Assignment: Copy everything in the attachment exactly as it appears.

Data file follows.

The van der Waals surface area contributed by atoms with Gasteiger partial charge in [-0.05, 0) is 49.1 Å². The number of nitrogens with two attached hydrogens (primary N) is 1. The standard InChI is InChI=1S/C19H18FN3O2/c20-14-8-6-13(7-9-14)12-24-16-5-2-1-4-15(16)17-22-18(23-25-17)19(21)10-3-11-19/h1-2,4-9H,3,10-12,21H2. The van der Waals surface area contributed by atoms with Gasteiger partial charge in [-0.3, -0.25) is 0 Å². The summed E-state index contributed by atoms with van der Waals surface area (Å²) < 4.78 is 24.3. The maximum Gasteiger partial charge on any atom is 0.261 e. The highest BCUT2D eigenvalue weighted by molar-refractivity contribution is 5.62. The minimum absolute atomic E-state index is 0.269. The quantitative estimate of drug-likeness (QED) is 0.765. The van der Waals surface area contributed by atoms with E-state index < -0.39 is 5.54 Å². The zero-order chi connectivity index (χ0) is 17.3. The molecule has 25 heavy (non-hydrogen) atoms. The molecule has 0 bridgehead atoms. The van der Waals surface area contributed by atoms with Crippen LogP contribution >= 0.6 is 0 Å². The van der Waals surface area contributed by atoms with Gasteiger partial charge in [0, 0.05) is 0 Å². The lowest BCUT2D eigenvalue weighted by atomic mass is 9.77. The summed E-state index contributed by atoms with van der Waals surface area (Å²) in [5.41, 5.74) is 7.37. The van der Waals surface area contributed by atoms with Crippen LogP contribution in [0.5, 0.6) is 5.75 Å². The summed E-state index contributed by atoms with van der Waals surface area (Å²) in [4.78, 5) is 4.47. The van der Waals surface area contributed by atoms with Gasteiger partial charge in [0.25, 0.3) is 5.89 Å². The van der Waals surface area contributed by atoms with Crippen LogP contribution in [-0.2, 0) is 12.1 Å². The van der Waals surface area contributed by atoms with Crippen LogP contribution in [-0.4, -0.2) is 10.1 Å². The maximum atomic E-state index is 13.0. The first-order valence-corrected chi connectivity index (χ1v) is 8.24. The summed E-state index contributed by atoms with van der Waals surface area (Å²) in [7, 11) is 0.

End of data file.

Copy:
The van der Waals surface area contributed by atoms with Gasteiger partial charge in [-0.05, 0) is 49.1 Å². The number of nitrogens with two attached hydrogens (primary N) is 1. The standard InChI is InChI=1S/C19H18FN3O2/c20-14-8-6-13(7-9-14)12-24-16-5-2-1-4-15(16)17-22-18(23-25-17)19(21)10-3-11-19/h1-2,4-9H,3,10-12,21H2. The van der Waals surface area contributed by atoms with Gasteiger partial charge in [-0.3, -0.25) is 0 Å². The summed E-state index contributed by atoms with van der Waals surface area (Å²) < 4.78 is 24.3. The maximum Gasteiger partial charge on any atom is 0.261 e. The highest BCUT2D eigenvalue weighted by molar-refractivity contribution is 5.62. The minimum absolute atomic E-state index is 0.269. The quantitative estimate of drug-likeness (QED) is 0.765. The van der Waals surface area contributed by atoms with E-state index < -0.39 is 5.54 Å². The zero-order chi connectivity index (χ0) is 17.3. The molecule has 25 heavy (non-hydrogen) atoms. The molecule has 0 bridgehead atoms. The van der Waals surface area contributed by atoms with Crippen LogP contribution >= 0.6 is 0 Å². The van der Waals surface area contributed by atoms with Gasteiger partial charge in [0, 0.05) is 0 Å². The lowest BCUT2D eigenvalue weighted by atomic mass is 9.77. The summed E-state index contributed by atoms with van der Waals surface area (Å²) in [5.41, 5.74) is 7.37. The van der Waals surface area contributed by atoms with Crippen LogP contribution in [0.5, 0.6) is 5.75 Å². The summed E-state index contributed by atoms with van der Waals surface area (Å²) in [4.78, 5) is 4.47. The van der Waals surface area contributed by atoms with Gasteiger partial charge in [0.25, 0.3) is 5.89 Å². The van der Waals surface area contributed by atoms with Crippen LogP contribution in [-0.2, 0) is 12.1 Å². The van der Waals surface area contributed by atoms with Crippen LogP contribution in [-0.4, -0.2) is 10.1 Å². The maximum atomic E-state index is 13.0. The first-order valence-corrected chi connectivity index (χ1v) is 8.24. The summed E-state index contributed by atoms with van der Waals surface area (Å²) in [7, 11) is 0.